Ditto mark

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Ditto mark
Punctuation
apostrophe   '
brackets [ ]  ( )  { }  ⟨ ⟩
colon :
comma ,  ،  
dash   –  —  ―
ellipsis   ...  . . .
exclamation mark !
full stop, period .
hyphen
hyphen-minus -
question mark ?
quotation marks ‘ ’  “ ”  ' '  " "
semicolon ;
slash, stroke, solidus /  
Word dividers
interpunct ·
space     
General typography
ampersand &
asterisk *
at sign @
backslash \
bullet
caret ^
dagger † ‡
degree °
ditto mark
inverted exclamation mark ¡
inverted question mark ¿
number sign, pound, hash, octothorpe #
numero sign
obelus ÷
ordinal indicator º ª
percent, per mil % ‰
plus and minus + −
basis point
pilcrow
prime     
section sign §
tilde ~
underscore, understrike _
vertical bar, pipe, broken bar |    ¦
Intellectual property
copyright ©
sound-recording copyright
registered trademark ®
service mark
trademark
Uncommon typography
asterism
hedera
index, fist
interrobang
irony punctuation
lozenge
reference mark
tie
Related
In other scripts

The ditto mark (〃[1] or alternatively ″) is a typographic symbol indicating that the word(s) or figure(s) above it are to be repeated. For example:

Black pens, box of twenty  .....  £2.10
Blue   〃    〃  〃   〃      .....  £2.35

The word ditto comes from the Tuscan language, where it is the past participle of the verb dire (to say), with the meaning of “said”, as in the locution “the said story”. The first recorded use of ditto with this meaning in English occurs in 1625.[2] Early evidence of ditto marks can be seen on a cuneiform tablet of the Neo-Assyrian period (934 – 608 BC) where two vertical marks are used in a table of synonyms to repeat text,[3] while in China the corresponding mark is two horizontal lines (二); see iteration mark.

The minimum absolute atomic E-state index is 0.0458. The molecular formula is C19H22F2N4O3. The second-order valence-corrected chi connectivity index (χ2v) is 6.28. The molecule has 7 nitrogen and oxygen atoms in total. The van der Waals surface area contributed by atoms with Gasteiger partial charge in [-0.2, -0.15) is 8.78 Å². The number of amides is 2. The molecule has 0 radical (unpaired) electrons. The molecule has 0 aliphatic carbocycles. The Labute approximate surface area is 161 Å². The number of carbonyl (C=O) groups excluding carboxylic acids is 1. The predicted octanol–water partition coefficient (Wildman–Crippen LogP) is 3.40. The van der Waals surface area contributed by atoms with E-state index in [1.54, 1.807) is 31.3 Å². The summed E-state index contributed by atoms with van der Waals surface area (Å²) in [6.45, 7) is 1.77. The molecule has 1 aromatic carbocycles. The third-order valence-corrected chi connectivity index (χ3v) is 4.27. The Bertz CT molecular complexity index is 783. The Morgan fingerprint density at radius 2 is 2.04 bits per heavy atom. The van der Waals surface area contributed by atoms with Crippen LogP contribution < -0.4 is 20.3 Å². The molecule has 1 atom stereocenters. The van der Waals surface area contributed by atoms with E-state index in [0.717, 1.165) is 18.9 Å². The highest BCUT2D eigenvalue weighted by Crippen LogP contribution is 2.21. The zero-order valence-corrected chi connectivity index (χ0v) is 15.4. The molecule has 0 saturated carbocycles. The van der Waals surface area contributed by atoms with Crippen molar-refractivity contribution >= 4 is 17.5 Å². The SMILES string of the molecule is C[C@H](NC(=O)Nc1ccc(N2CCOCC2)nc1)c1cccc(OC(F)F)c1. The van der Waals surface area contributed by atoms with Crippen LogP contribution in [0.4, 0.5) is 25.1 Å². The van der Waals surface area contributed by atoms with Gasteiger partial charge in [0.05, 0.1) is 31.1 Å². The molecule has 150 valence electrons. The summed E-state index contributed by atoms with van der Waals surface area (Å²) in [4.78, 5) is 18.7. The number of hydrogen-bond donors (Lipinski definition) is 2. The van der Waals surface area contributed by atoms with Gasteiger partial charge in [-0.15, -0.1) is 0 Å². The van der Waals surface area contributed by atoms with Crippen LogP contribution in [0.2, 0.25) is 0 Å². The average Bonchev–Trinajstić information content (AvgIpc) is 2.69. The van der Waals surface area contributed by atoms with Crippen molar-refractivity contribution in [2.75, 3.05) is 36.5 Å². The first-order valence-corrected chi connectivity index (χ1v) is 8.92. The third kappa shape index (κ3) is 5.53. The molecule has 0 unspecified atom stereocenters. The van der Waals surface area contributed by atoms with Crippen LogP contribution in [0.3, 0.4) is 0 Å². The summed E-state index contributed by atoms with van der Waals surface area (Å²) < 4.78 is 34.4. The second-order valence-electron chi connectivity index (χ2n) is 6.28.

An advertisement from 1833. The second item on the list can be read as "Prime American Pork, in barrels", while the third is "Prime American Pork, in Half barrels".

Unicode[edit]

For several scripts, including Latin script, Unicode has defined a separate ditto character: U+3003 ditto mark (HTML: 〃)[4][5], but instead U+2033 double prime (HTML: ″ ″) may be used for this purpose.[6] In practice, however, closing double quotation marks (”) or straight double quotation marks (") are often used instead. The abbreviation do. is also used. [see above] 

See also[edit]

References[edit]

  1. ^ "Oxford English Dictionary". Retrieved 23 July 2014. 
  2. ^ Definition at The Free Dictionary
  3. ^ K.4375 and File:Library of Ashurbanipal synonym list tablet.jpg
  4. ^ "Unicode Standard Annex #24: Unicode Script Property". 2.9 Script_Extensions Property. Retrieved 2013-05-19. 
  5. ^ "ScriptExtensions.txt". Retrieved 2013-05-19. 
  6. ^ "CJK symbols and Punctuation". Retrieved 2013-05-20.